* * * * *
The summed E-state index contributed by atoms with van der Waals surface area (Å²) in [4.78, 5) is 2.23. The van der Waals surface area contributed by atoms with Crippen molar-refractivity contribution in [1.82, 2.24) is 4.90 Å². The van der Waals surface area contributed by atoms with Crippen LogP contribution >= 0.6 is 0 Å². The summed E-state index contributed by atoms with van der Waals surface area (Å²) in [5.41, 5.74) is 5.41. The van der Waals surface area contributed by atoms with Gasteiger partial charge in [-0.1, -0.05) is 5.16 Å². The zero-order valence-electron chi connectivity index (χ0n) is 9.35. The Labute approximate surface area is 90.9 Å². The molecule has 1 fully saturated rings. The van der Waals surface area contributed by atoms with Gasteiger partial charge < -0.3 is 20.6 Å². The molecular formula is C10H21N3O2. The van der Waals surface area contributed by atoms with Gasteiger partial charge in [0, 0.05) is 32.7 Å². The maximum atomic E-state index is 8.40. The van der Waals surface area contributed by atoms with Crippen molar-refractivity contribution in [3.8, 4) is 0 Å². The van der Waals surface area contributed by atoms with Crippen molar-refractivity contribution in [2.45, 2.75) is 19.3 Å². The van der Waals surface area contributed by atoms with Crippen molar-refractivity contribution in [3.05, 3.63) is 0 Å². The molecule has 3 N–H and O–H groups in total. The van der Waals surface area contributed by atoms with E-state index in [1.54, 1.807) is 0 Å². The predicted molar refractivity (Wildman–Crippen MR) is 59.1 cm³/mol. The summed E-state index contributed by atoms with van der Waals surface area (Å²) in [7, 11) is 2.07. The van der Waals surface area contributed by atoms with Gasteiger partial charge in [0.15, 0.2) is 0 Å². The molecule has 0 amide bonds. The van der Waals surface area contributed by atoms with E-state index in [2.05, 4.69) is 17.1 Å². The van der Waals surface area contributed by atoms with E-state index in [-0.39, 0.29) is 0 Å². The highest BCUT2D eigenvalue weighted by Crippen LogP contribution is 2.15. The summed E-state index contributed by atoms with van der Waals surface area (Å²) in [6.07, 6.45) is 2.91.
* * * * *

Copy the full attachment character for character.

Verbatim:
The summed E-state index contributed by atoms with van der Waals surface area (Å²) in [4.78, 5) is 2.23. The van der Waals surface area contributed by atoms with Crippen molar-refractivity contribution in [1.82, 2.24) is 4.90 Å². The van der Waals surface area contributed by atoms with Crippen LogP contribution >= 0.6 is 0 Å². The summed E-state index contributed by atoms with van der Waals surface area (Å²) in [5.41, 5.74) is 5.41. The van der Waals surface area contributed by atoms with Gasteiger partial charge in [-0.1, -0.05) is 5.16 Å². The zero-order valence-electron chi connectivity index (χ0n) is 9.35. The Labute approximate surface area is 90.9 Å². The molecule has 1 fully saturated rings. The van der Waals surface area contributed by atoms with Gasteiger partial charge < -0.3 is 20.6 Å². The molecular formula is C10H21N3O2. The van der Waals surface area contributed by atoms with Gasteiger partial charge in [0, 0.05) is 32.7 Å². The maximum atomic E-state index is 8.40. The van der Waals surface area contributed by atoms with Crippen molar-refractivity contribution in [3.8, 4) is 0 Å². The van der Waals surface area contributed by atoms with Crippen molar-refractivity contribution in [2.45, 2.75) is 19.3 Å². The van der Waals surface area contributed by atoms with Crippen molar-refractivity contribution in [3.05, 3.63) is 0 Å². The molecule has 3 N–H and O–H groups in total. The van der Waals surface area contributed by atoms with E-state index in [1.54, 1.807) is 0 Å². The predicted molar refractivity (Wildman–Crippen MR) is 59.1 cm³/mol. The summed E-state index contributed by atoms with van der Waals surface area (Å²) in [7, 11) is 2.07. The van der Waals surface area contributed by atoms with Gasteiger partial charge in [0.15, 0.2) is 0 Å². The molecule has 0 amide bonds. The van der Waals surface area contributed by atoms with E-state index in [2.05, 4.69) is 17.1 Å². The van der Waals surface area contributed by atoms with E-state index in [-0.39, 0.29) is 0 Å². The highest BCUT2D eigenvalue weighted by Crippen LogP contribution is 2.15. The summed E-state index contributed by atoms with van der Waals surface area (Å²) in [6.07, 6.45) is 2.91.